Friday, February 24, 2017

Dakota Access Protesters Evicted, Leave Behind Scorched Earth

Some protesters have decided to end their time at the camp by burning down structures that were built on the site. From the Associated Press:
Some of the praying protesters said burning the structures — which appeared to include a yurt and a teepee — was part of the ceremony of leaving. As heavy rain turned to snow, some said they expected no trouble during the eviction, despite a heavy law enforcement presence.
“People are being very mindful, trying very hard to stay in prayer, to stay positive,” said Nestor Silva, 37, of California. “I am not aware of any plans for belligerence.”…
Dom Cross, an Oglala Sioux from Pine Ridge, South Dakota, said he planned to return home after living at the camp since September.
“There’s a lot of sadness right now. We have to leave our second home,” he said.

After months of showdowns with police, local law enforcement will finally clear the camp today. Authorities are being gracious to the exiting protesters. There will be buses provided to give them a ride to Bismark, ND. Each protester will be given food, a voucher for one night in a hotel and a bus ticket to take them anywhere in the United States. Fox News reports that authorities are even offering some kind of symbolic arrest aimed at giving the protesters something akin to an honorable way out of the protest. However, anyone who stays past today’s 2pm deadline and refuses the offer will be arrested and charged. One way or another, the camp will be cleared out today.

Once it is empty the work of cleaning up the mess left behind by up to 10,000 protesters will continue. The area where the camp is located is in a flood zone that washes into the local river. There is concern that abandoned cars, garbage and human waste could all wind up in the river if it is not removed before flooding takes place.
Now, that's some real environmentalism there.

Does anyone recall the origin of the standoff at Malheur National Wildlife Refuge? I do.
In 2012, Dwight Lincoln Hammond, Jr., 73, and Steven Dwight Hammond, 46, were both convicted of two counts of arson on federal land, in relation to two fires they set in 2001 and 2006. In a mid-trial settlement agreement, the Hammonds agreed to not appeal the arson convictions in order to have other charges dismissed by the government. The Hammonds were also told the prosecutor would seek the mandatory minimum sentence of five years. Ultimately, Dwight Hammond was sentenced to three months' imprisonment and his son Steven was sentenced to a year and a day's imprisonment, which both men served. However, in 2015, the sentences were vacated by the United States Court of Appeals for the Ninth Circuit, which then remanded re-sentencing. In October 2015, a judge re-sentenced the Hammonds to five years in prison (with credit for time served), ordering that they return to prison on January 4, 2016.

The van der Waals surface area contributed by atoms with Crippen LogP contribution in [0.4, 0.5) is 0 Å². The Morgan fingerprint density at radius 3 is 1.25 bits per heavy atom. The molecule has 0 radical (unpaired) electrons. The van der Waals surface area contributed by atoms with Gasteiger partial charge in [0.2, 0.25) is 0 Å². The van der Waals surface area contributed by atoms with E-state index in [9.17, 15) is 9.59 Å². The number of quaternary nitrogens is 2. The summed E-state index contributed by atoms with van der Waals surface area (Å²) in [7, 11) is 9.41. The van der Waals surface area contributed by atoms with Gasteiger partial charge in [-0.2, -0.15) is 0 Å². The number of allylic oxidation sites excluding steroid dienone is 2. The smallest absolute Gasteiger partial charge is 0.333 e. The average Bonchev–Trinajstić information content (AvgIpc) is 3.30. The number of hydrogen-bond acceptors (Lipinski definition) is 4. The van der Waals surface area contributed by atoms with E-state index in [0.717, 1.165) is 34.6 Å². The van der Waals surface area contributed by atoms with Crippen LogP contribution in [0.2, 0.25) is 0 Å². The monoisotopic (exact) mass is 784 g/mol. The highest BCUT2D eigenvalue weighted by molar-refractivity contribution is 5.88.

The Hammonds were charged under anti-terrorism laws for starting brush fires on their own land that inadvertently spread into the adjoining wildlife refuge, fires which they put out after a few acres of brush were burned, with no help from the government. The Bundy's seized on this incident as an example of how the Federal Government was oppressing ranchers.

I'll bet none of these protesters will be charged under that law. Instead they get free bus tickets home. None of them were shot to death.

From yesterday's news The Dakota Access Pipeline protest camp is no more
Many of the 200-300 protesters remaining at the Dakota Access Pipeline main camp, known as Oceti Sakowin, packed up and left yesterday. Some chose to burn down shelters they had built over the past several months on their way out. But a few holdouts remained today so police moved in and cleared the camp one final time. From the Seattle Times:
Police moved on the camp Thursday morning in dozens of armored personnel carriers, as a helicopter and fixed-wing airplane circled overhead. Police moved tent to tent and shack to shack with guns drawn, clearing out demonstrators. By 2:09 p.m. Central Time, it was over.
As many as 100 demonstrators were in the camp, according to activists, but authorities estimated 50.
Apparently 39 people were arrested today. Authorities had previously offered anyone who wanted to leave some food, a hotel voucher and a bus pass to anywhere in the country. Total cost of the cleanup of the site is starting at $800,000 though it’s believed that could go as high as $1.2 million by the time everything is done. Meanwhile, environmental groups such as which supported the protest are vowing to continue the fight. . .
I hear the Indians were getting pretty tired of the filthy hippies.

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